As of 1 July 2018, the Companies and Intellectual Property Commission (CIPC) sanctioned the submission of annual financial statements for companies through eXtensible Business Reporting Language (XBRL), in line with its legislative mandate contained in regulation 30 of the Regulations to the Companies Act, No 71 of 2008, as amended, 2011 (Regulations)(Companies Act).

In terms of s33 of the Companies Act, every company is required to file an annual return within 30 days after the anniversary of its date of incorporation and, where a company is required to audit its annual financial statements (AFSs) in terms of the Companies Act, it must file a copy of its latest approved AFSs on the date it files its annual returns.

Regulation 30(5)(a) of the Regulations specifically prescribes for the CIPC to establish a system to review AFSs with the objective of monitoring compliance with the financial record keeping and financial reporting provisions of the Companies Act.

Previously, companies were required to submit AFSs in PDF format, which meant that AFSs were to be analysed, processed and calculated one-by-one; by walking, talking and breathing analysts.

As of 1 July 2018, the submission of AFSs for companies are to be done through XBRL, a form of digital financial reporting which aims to define and exchange financial information in a structured, less administratively burdensome manner. The automated nature of XBRL now allows companies to submit AFSs with the confidence that their AFSs will be analysed thoroughly by a digitally programmed system.

What is XBRL?

For the successful deployment of XBRL, the CIPC created a taxonomy based on the applicable requirements contemplated in the Companies Act and international financial reporting standards (commonly known as a dictionary of “financial facts”) which applies to all companies and which is consistent from one financial statement to another (Taxonomy).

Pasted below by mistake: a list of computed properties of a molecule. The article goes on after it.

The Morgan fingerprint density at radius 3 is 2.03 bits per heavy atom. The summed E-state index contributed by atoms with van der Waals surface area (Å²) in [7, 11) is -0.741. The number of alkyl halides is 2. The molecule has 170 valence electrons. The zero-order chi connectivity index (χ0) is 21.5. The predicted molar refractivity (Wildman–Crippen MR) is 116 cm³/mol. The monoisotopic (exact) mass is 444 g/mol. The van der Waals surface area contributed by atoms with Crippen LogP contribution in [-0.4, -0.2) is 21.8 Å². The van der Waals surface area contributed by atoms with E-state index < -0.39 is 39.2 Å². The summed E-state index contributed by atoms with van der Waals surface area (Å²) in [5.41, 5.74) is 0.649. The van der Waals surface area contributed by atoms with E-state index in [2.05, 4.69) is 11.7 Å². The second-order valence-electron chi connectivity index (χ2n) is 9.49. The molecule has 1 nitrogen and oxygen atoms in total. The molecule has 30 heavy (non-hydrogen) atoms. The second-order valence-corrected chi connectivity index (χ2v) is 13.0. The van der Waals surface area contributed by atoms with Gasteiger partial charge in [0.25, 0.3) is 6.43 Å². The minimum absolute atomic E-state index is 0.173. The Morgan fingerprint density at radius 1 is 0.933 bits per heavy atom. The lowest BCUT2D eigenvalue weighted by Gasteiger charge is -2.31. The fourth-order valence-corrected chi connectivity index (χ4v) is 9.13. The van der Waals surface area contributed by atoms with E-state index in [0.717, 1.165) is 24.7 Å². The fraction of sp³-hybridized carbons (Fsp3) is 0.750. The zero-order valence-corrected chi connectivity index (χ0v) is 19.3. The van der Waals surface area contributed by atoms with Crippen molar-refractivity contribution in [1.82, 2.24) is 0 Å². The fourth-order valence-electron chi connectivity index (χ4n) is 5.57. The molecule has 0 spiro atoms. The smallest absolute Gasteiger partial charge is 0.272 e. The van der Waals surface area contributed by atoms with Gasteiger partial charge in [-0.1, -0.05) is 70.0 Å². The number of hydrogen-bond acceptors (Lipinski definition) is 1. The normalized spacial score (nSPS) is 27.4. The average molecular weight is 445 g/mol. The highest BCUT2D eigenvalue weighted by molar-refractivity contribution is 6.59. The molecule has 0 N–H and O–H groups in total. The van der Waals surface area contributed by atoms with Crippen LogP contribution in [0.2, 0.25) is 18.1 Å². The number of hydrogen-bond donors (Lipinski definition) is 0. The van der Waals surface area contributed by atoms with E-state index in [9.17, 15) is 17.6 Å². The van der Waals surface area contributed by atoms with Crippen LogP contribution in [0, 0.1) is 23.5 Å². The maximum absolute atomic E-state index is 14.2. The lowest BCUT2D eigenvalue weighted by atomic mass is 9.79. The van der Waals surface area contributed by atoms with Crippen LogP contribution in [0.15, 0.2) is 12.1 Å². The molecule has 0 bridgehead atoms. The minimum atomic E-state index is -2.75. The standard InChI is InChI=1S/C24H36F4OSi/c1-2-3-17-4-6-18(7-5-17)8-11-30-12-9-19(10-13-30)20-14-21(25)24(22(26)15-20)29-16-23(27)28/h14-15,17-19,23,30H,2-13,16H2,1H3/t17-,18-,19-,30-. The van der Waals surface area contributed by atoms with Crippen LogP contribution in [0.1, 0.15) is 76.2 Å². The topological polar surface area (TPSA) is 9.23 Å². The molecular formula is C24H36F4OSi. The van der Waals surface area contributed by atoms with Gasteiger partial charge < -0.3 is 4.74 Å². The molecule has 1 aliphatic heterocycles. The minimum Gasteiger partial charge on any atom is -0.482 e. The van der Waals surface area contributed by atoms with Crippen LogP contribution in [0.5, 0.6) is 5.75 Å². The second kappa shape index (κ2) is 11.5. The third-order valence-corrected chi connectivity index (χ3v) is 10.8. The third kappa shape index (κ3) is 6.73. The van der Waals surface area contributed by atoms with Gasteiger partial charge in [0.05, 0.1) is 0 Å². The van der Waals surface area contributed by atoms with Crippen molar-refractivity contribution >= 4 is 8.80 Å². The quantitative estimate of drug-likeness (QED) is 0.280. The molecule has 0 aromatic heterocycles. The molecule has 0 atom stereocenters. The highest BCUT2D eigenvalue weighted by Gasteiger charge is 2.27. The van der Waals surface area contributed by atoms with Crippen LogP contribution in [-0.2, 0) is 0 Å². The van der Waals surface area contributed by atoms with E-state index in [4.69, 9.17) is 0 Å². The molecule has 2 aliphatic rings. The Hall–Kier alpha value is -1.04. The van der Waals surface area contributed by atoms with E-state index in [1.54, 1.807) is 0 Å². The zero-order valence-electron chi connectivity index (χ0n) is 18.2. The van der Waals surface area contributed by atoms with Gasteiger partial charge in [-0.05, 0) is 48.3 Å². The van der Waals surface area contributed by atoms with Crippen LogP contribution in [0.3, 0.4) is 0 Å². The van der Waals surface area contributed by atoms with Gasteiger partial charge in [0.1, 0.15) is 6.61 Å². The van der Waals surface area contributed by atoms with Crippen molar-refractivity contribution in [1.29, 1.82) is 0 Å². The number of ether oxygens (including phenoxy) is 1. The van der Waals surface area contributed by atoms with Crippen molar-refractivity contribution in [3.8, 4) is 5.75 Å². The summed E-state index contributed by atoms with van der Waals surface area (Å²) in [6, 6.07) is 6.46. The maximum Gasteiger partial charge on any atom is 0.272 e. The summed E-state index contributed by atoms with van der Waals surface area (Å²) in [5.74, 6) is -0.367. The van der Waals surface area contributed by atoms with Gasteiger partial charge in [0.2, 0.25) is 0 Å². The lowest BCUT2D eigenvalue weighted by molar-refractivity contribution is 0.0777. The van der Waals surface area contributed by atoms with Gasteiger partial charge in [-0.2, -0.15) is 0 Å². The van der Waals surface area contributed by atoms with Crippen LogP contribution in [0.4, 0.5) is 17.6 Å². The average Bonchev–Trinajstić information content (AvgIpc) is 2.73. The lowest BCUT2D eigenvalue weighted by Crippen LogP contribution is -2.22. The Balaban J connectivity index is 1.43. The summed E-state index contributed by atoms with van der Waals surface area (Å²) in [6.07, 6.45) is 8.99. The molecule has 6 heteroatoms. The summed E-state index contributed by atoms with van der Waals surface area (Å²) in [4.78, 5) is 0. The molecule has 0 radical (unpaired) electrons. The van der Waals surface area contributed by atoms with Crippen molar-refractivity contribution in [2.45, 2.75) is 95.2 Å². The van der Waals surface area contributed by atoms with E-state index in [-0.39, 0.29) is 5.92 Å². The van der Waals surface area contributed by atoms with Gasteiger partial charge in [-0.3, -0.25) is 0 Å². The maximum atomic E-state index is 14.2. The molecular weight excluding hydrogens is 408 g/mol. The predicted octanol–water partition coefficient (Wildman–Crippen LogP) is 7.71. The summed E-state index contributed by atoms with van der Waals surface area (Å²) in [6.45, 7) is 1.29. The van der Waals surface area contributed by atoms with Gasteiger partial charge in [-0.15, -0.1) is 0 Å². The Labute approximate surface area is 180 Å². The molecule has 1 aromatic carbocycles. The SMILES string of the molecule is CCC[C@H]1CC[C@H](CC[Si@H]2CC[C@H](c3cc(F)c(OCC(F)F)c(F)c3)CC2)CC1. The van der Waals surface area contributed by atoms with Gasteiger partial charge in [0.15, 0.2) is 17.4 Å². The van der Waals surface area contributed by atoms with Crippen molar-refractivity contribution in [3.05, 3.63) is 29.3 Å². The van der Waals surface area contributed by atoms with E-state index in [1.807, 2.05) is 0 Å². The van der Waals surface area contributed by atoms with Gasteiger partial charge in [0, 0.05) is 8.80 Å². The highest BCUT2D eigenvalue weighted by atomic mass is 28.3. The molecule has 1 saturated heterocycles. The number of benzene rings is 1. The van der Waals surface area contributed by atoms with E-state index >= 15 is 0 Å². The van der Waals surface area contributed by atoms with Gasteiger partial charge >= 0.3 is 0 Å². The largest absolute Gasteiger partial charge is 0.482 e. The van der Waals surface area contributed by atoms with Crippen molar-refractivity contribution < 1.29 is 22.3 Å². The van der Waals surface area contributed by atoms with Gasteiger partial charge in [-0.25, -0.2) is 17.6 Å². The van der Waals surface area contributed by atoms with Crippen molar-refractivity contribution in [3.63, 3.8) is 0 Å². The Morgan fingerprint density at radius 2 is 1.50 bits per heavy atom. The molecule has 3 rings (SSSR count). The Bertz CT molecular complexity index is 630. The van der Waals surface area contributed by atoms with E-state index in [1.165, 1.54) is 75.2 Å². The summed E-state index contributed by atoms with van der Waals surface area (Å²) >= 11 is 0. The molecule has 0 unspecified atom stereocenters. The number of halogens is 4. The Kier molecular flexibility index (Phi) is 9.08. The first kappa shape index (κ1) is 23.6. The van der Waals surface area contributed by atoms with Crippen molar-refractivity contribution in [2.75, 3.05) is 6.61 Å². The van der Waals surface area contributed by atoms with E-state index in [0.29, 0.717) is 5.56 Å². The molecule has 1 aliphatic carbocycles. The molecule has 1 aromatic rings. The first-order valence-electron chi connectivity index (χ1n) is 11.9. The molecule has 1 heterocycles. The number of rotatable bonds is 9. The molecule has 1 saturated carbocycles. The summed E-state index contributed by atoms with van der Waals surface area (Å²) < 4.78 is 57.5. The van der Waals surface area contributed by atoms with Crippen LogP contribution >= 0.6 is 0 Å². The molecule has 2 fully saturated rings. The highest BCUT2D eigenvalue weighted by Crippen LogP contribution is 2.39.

In order to produce AFSs in XBRL format, all companies will require software that will be able to “tag”, validate and/or interpret the required data elements based on the Taxonomy. Accordingly, each individual element of data will be “tagged”. These tags contain information about the element of data as it appears on the AFSs. For example, “accounts receivable”, being an individual element of data, has its own unique tag which is understandable to computers and includes specific information about the element of data such as its value, currency and whether the relevant amount is a debit or credit. Tagging requirements may differ from one company to another depending on whether such company is a Small or Medium Enterprise. However, the minimum tagging requirements apply to all entities and can be accessed on the CIPC website. Pursuant to the new XBRL roll-out, the CIPC created a web portal specifically for the submission of AFSs in XBRL format, which can be accessed via the CIPC website.